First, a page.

Home » COVID-19 support » Government releases guidance on accompanied viewings for estate agents previous nextCOVID-19 newsGovernment releases guidance on accompanied viewings for estate agentsMinistry of Housing confirms viewings can take place but warns that open houses and driving clients to viewings are still prohibited.Nigel Lewis13th May 20201 Comment19,325 Views The government has this morning published more detailed guidance on the health and safety aspects of the property market re-opening today, which it says will not be a ‘return to normality’.“The process of finding and moving into a new home will need to be different given those involved in the process will have to adapt practices and procedures to ensure that the risk of spread of coronavirus is reduced as far as possible,” the guidance says.It has also been confirmed that virtual viewings are to be encouraged as a key way for buyers to find their ideal home to rent or buy prior to nailing down a final list to view.The government wants agents to request that members of the public conduct virtual viewings as much as possible and that open house events are still not permitted.Agents are to be allowed to accompany viewings as per normal but must observe strict two-metre social distancing procedures where possible, ensure all doors in the property are opened, windows are opened too and that wash basins are made available for hand cleaning.But agents should not drive clients to viewings and are urged to offer clean paper towels for vendors, buyers and tenants to use during viewings to wash their hands. Keys must also be washed in between viewings.The guidance also reveals that all ancillary activities within the property rental and sales process may resume including surveys, EPC assessments, removals, conveyancing, and the preparation of homes for sale – including the use of tradespeople to complete this – as well as visits to future homes to measure up or have building work done prior to moving in.Read the guidance in full. property viewings May 13, 2020Nigel LewisOne commentAndrew Stanton, CEO Proptech-PR Real Estate Influencer & Journalist CEO Proptech-PR Real Estate Influencer & Journalist 13th May 2020 at 3:10 pmFantastic that the government are actually encouraging tech in agency, which is not just a temporary gimmick but an efficiency and great tool for agents to sharpen up their processes.Imagine reducing failed viewings that result in no revenue by just 10% a year how much time and money would that save? What would you team be able to do with that time, and the consumers view more of what they want, and the health and safety issues of Covid-19 are minimised.For me the ‘Proptech = more profit in your business’ and means less human interaction by having automated systems and solutions, which increases health and safety for clients and the sales teams is an obvious solution.Alternative – be a financially wounded dinosaur like Countrywide – which is about as agile as a 12m long 700kg prehistoric animal can be in the 21st century – Tyrannosaurus anyone ‘tyrant lizard’.Log in to ReplyWhat’s your opinion? Cancel replyYou must be logged in to post a comment.Please note: This is a site for professional discussion. Comments will carry your full name and company.This site uses Akismet to reduce spam. Learn how your comment data is processed.Related articles BREAKING: Evictions paperwork must now include ‘breathing space’ scheme details30th April 2021 City dwellers most satisfied with where they live30th April 2021 Hong Kong remains most expensive city to rent with London in 4th place30th April 2021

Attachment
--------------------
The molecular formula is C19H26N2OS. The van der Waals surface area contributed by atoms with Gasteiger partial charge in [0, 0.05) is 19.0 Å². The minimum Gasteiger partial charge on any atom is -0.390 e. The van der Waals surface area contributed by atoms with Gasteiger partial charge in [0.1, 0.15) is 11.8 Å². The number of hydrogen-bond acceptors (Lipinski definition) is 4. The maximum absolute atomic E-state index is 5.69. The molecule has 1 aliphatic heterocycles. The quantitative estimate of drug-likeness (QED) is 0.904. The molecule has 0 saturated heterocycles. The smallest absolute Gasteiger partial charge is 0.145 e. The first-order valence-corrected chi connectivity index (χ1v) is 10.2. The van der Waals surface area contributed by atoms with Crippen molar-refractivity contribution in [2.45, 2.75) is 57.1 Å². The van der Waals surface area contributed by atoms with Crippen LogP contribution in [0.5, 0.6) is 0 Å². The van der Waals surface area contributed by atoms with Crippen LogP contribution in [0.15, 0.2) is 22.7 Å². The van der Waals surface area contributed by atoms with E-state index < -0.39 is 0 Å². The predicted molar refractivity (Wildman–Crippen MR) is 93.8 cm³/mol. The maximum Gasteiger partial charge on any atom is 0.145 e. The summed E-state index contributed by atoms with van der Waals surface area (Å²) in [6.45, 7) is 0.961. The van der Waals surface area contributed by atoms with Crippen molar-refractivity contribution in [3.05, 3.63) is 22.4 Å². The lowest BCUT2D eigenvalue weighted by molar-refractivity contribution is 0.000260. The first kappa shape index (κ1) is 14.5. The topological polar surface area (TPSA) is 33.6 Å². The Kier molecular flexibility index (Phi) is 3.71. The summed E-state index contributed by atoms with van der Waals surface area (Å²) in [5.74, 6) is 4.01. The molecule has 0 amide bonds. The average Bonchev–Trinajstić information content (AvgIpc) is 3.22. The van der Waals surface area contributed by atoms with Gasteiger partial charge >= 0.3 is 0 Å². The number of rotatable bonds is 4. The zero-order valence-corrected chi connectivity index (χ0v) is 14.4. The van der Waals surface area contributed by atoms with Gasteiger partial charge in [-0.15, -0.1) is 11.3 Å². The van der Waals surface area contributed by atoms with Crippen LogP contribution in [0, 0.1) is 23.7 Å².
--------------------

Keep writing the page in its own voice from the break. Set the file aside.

November 15, 2003 Disciplinary Actions The Florida Supreme Court in recent court orders suspended seven attorneys, disbarred one, reprimanded nine, placed one on probation, and accepted the resignation of another.The following lawyers are disciplined: Terence Millard Brown, P.O. Box 40, Starke, reprimanded for professional misconduct, following an August 21 court order. ( Admitted to practice: 1979) Brown failed to act with reasonable diligence and promptness in representing a client; failed to keep a client reasonably informed about the status of a matter; and failed to cooperate with the responsibilities of partner or supervisory lawyer. (Case no. SC03-40) Steven Edward Cohen, 800 N.W. 62nd St., Ste. 200, Ft. Lauderdale, suspended from practicing law in Florida until further court order, effective retroactive to June 1, following a September 11 court order. ( Admitted to practice: 1983) Cohen was charged on April 15 with a conspiracy to structure financial transaction to avoid the reporting requirements of Title 31, United States Code and Code of Federal Regulations, a felony. (Case no. SC03-1174) Hugo Enrique Dorta, 1221 Brickell Ave., Miami, suspended by emergency from practicing law in Florida until further court order, effective 30 days following a September 3 court order. ( Admitted to practice: 1990) A review of Dorta’s trust accounts revealed a misappropriation of client funds. (Case no. SC03-1456) Andrean Rose Eaton, 6122 Washington St., Hollywood, suspended from practicing law in Florida for 30 days, effective 30 days following an August 21 court order. Eaton is further placed on probation for one year. ( Admitted to practice: 1995) Among several Bar violations, Eaton failed to act with reasonable diligence and promptness in representing a client; neglected to keep a client reasonably informed about the status of a matter and promptly comply with reasonable requests for information; failed to explain a matter to the extent reasonably necessary to permit the client to make informed decisions regarding the representation; and violated or attempt to violate the Rules of Professional Conduct. (Case no. SC02-2707) Randall Joel Etheridge, 423 N. Baylen St., Pensacola, suspended from practicing law in Florida, effective 30 days following a September 16 court order. ( Admitted to practice: 1986) Etheridge was charged with fleeing or attempting to elude a police officer in vehicle pursuit, a felony, and was placed on probation for 30 months. (Case no. SC03-1563) Ralph Stanley Francois, 1820 N.E. 163rd St., Ste. 106, N. Miami Beach, reprimanded for professional misconduct. ( Admitted to practice: 1997) Francois failed to act with reasonable diligence and promptness in representing a client; neglected to provide competent representation to a client; failed to make reasonable efforts to expedite litigation; and violated or attempted to violate the Rules of Professional Conduct. (Case no. SC03-1544) Arlene Lloyd Han, 1628 S.E. 13th Terrace, Cape Coral, suspended from practicing law in Florida for one year, effective immediately following a September 11 court order. Han is further placed on probation for three years and must enter into a contract with Florida Lawyers Assistance, Inc. ( Admitted to practice: 1988) Han violated or attempt to violate the Rules of Professional Conduct, knowingly assisted or induced another to do so; and committed a criminal act that reflects adversely on the lawyer’s honesty, trustworthiness, or fitness as a lawyer. (Case no. SC03-493) Leslie Phyllis Holland, 370 Minorca Ave., Ste. 11, Coral Gables, reprimanded for professional misconduct, following an August 21 court order. ( Admitted to practice: 1985) Holland allegedly violated trust accounting records and procedures. (Case no. SC03-1011) Philip Timothy Howard, 1471 Timberlane Rd., Ste. 115, Tallahassee, reprimanded for professional misconduct, following an August 21 court order. ( Admitted to practice: 1987) Howard failed to document his authority in every instance to execute a document on behalf of co-counsel. (Case no. SC02-1148) Louis Michael Jepeway, Jr., 19 W. Flagler St., Ste. 407, Miami, reprimanded for professional misconduct, following a September 25 court order. ( Admitted to practice: 1968) Jepeway failed to properly represent his client in that he did not adequately keep his client reasonably informed as to the status of a case; failed to conduct any discovery or comply with client’s request for information; and failed to properly communicate and represent his client. (Case no. SC03-1604) Arthur H. Lipson, 801 N.E. 167th St., Ste. 312, N. Miami Beach, reprimanded for professional misconduct, following a September 18 court order. ( Admitted to practice: 1970) Lipson filed non-meritorious claims and contentions, expedited litigation, and communicated with person(s) represented by counsel. (Case no. SC03-1457) Dennis Anthony Lopez, 210 N. Pierce St., Tampa, reprimanded for professional misconduct, following an August 28 court order. (Admitted to practice: 1981) Lopez charged or collected excessive fees and violated contingency fee rules. (Case no. SC02-1690) Randy Edward Merrill, P.O. Box 413005, Naples, reprimanded for professional misconduct, following a September 25 court order. ( Admitted to practice: 1983) Among several Bar violations, Merrill failed to keep a client reasonably informed about the status of a matter and violated rules regulating trust accounts. (Case no. SC03-926) Donald Eugene Pervis, P.O. Box 22107, Sarasota, permanently disbarred from practicing law in Florida, effective immediately following a September 18 court order. ( Admitted to practice: 1980) Pervis continued to practice law in Florida after entering into a disciplinary resignation in May. (Case no. SC03-1169) Robert Eugene Tamm, 408 N. Wild Olive Ave., Daytona Beach, suspended by emergency from practicing law in Florida until further court order, effective 30 days following a September 3 court order. ( Admitted to practice: 1976) A review of Mathis’ trust accounts revealed a misappropriation of client funds. (Case no. SC03-1159) Steven Edward Waggoner, 302 Manatee Drive, Ruskin, resigned with leave to seek readmission after three years, following a September 11 court order. ( Admitted to practice: 1983) Among several Bar violations, Waggoner failed to comply with continuing legal education or basic skills requirements; neglected to provide competent representation to a client; failed to act with reasonable diligence and promptness in representing a client; and did not respond, in writing, to official inquiry by Bar counsel. (Case no. SC03-449) Richard P. Warfield, 201 E. Government St., Pensacola, placed on probation for one year, effective immediately following an August 21 court order. ( Admitted to practice: 1949) Warfield placed an advertisement in the phone book, which was not in compliance with the Rules Regulating The Florida Bar. (Case no. SC02-2232) Theodore Willard Weeks III, 2000 S. Florida Ave., Lakeland, suspended from practicing law in Florida for 10 days, effective 30 days following a September 11 court order. Upon his reinstatement, Weeks shall commence serving a three-year probation, which includes signing a rehabilitation contract with Florida Lawyers Assistance, Inc. ( Admitted to practice: 1973) Weeks allegedly knew of a conflict of interest and did not fully disclose to a client the possible effect of that conflict; caused injury or potential injury to a client; and knowingly engaged in conduct that was a violation of a duty owed as a professional and caused injury or potential injury to a client, the public, or the legal system. (Case no. SC03-565 and SC03-1220) W. Alan Winter, 310 Third Street, Neptune Beach, reprimanded for professional misconduct, following a Sept. 18 court order. ( Admitted to practice: 1984) Winter made false and reckless accusations that a judge was biased and politically influenced by his decisions and engaged in conduct that is prejudicial to the administration of justice for knowingly disparaging the judge, opposing counsel, and the integrity of the jury. (Case no. SC01-2603) Court orders are not final until time expires to file a rehearing motion and, if filed, determined. The filing of such a motion does not alter the effective date of the discipline. Disciplinary Actions November 15, 2003 Disciplinary Actions